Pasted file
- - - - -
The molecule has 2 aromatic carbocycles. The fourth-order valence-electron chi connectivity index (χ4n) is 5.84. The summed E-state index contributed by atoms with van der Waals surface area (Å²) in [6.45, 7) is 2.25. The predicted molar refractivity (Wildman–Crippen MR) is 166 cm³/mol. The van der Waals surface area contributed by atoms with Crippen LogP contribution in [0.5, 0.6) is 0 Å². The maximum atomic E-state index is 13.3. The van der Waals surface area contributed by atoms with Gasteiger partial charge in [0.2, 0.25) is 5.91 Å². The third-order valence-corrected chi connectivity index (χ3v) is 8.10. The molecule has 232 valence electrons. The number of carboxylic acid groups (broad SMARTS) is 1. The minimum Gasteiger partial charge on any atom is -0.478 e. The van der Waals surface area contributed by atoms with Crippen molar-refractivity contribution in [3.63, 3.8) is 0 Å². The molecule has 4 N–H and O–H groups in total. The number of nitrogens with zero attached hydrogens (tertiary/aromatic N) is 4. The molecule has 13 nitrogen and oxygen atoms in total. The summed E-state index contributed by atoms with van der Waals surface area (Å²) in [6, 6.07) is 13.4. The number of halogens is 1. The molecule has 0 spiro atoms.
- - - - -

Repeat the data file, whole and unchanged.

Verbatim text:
The molecule has 2 aromatic carbocycles. The fourth-order valence-electron chi connectivity index (χ4n) is 5.84. The summed E-state index contributed by atoms with van der Waals surface area (Å²) in [6.45, 7) is 2.25. The predicted molar refractivity (Wildman–Crippen MR) is 166 cm³/mol. The van der Waals surface area contributed by atoms with Crippen LogP contribution in [0.5, 0.6) is 0 Å². The maximum atomic E-state index is 13.3. The van der Waals surface area contributed by atoms with Gasteiger partial charge in [0.2, 0.25) is 5.91 Å². The third-order valence-corrected chi connectivity index (χ3v) is 8.10. The molecule has 232 valence electrons. The number of carboxylic acid groups (broad SMARTS) is 1. The minimum Gasteiger partial charge on any atom is -0.478 e. The van der Waals surface area contributed by atoms with Crippen molar-refractivity contribution in [3.63, 3.8) is 0 Å². The molecule has 4 N–H and O–H groups in total. The number of nitrogens with zero attached hydrogens (tertiary/aromatic N) is 4. The molecule has 13 nitrogen and oxygen atoms in total. The summed E-state index contributed by atoms with van der Waals surface area (Å²) in [6, 6.07) is 13.4. The number of halogens is 1. The molecule has 0 spiro atoms.